Maybe, just maybe, the NHL would announce the NHL All-Star game as a double-bid. Have the surrounding events – media press conferences and branding – in New York, but have the actual game at the Prudential Center. Dividing up the event allows festivities to be held throughout the area, and not just tied down to one place or arena. It’s an idea that’s crazy, but it’s so crazy it just might be the only way to make this work.

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Why Devils’ Shero May Stay Put

July 10, 2019 - Devils Army Blog - View Full Article

It’s been one week since NHL free agency began, and the main stars like Sergei Bobrovsky and Joe Pavelski are off the board (what’s all the fuss about this Panarin clown?), and the list of impactful players without allegiance has shortened. So where can New Jersey Devils’ general manager Ray Shero turn to next?

Restricted Free Agents

The more attractive list is that of the restricted free agents, many of whom proved their NHL potential in a massive way. So much so that teams are wary to offer sheet them, knowing that the compensation may be too costly. For example, no teams have thrown an offer sheet at Mitch Marner because they’d have to give Toronto four first-round picks on top of paying his $11M contract. 

This table depicts what a team must compensate based on the value of the RFA

Then there’s the possibility that you low ball the offer sheet, like the Montreal Canadiens did with Sebastian Aho. And the team holding the player’s rights get their guy for less than they were willing to pay.

Knowing that, there are just a few restricted free agents that actually make sense for New Jersey to offer sheet. First, you’d have to consider what the Devils need most, which has changed a lot in the past month. With P.K. Subban and Ty Smith jumping in next year, the Devils have drastically improved their defense from the days of Ben Lovejoy and Steven Santini. The focus, therefore, shifts to the wing position, and the general consensus is that New Jersey should get a right-handed winger. After all, they have collected some pretty good left-handed players like Taylor Hall, Jesper Bratt, Jack Hughes, and Jesper Boqvist. But while those players are talented, they can’t all protect themselves yet.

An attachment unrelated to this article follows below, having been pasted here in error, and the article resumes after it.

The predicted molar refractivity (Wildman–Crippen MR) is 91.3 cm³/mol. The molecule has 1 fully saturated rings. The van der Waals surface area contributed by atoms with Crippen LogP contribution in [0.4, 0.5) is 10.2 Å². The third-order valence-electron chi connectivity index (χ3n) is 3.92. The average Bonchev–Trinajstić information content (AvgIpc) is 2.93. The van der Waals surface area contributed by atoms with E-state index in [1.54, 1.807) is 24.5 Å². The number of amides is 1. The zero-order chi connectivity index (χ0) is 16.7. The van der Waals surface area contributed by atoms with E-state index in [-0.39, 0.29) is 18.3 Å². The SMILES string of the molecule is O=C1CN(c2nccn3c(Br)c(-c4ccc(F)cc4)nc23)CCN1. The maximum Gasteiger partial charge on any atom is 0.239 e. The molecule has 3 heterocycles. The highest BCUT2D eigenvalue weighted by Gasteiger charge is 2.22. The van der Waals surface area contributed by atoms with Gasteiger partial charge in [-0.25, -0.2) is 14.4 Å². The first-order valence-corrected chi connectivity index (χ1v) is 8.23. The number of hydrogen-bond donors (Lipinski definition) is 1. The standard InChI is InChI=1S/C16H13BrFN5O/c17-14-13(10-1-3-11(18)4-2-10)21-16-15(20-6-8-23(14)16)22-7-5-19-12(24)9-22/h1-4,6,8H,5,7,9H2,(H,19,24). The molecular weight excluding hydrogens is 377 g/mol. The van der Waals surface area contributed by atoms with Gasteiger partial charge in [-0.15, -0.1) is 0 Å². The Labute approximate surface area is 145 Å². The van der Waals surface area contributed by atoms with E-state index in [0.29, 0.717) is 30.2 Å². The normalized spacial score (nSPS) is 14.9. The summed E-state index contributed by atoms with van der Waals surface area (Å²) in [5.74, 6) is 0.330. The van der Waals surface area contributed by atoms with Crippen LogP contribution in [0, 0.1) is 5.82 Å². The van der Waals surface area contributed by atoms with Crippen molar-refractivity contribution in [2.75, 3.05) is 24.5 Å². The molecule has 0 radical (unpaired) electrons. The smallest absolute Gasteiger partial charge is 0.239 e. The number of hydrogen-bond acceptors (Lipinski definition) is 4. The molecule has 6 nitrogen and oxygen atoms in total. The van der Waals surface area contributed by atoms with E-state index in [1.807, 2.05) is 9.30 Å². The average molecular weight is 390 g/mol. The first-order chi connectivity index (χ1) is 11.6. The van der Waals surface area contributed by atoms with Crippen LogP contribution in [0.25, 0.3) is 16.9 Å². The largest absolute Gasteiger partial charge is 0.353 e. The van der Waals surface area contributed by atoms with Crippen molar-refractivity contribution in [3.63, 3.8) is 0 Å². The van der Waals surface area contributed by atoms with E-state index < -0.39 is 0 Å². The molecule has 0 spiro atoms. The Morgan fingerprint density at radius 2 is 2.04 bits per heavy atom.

Shero Takes Action

So Shero, being five steps ahead of everyone else, trades for John Hayden and signs Wayne Simmonds. Two huge, intimidating, right-handed wingers that can skate, even if they haven’t been racking up points recently. Still, some Devils’ fans seem to think they’re not good enough offensively, suggesting they trade with Vegas for Russian winger Nikita Gusev (See last two articles), or target an RFA like Kyle Connor of the Winnipeg Jets, or Brock Boeser of the Vancouver Canucks.

What Now?

Though it’s fun to talk about who the Devils could chase, after the moves Shero has made, it’s logical to question whether it’s worth it to keep buying. By adding a top-six winger, they’ll likely push Hayden out of the lineup, and Simmonds back to the fourth line. Not to mention they’d be taking away a chance from Joey Anderson and Nathan Bastian to crack the lineup, which doesn’t seem fair since they’ve only played a limited number of games on the abysmal 2018 Devils’ team. So perhaps instead of drooling over the costly remaining free agents, it may be wiser to focus on who could step up for the Devils this year.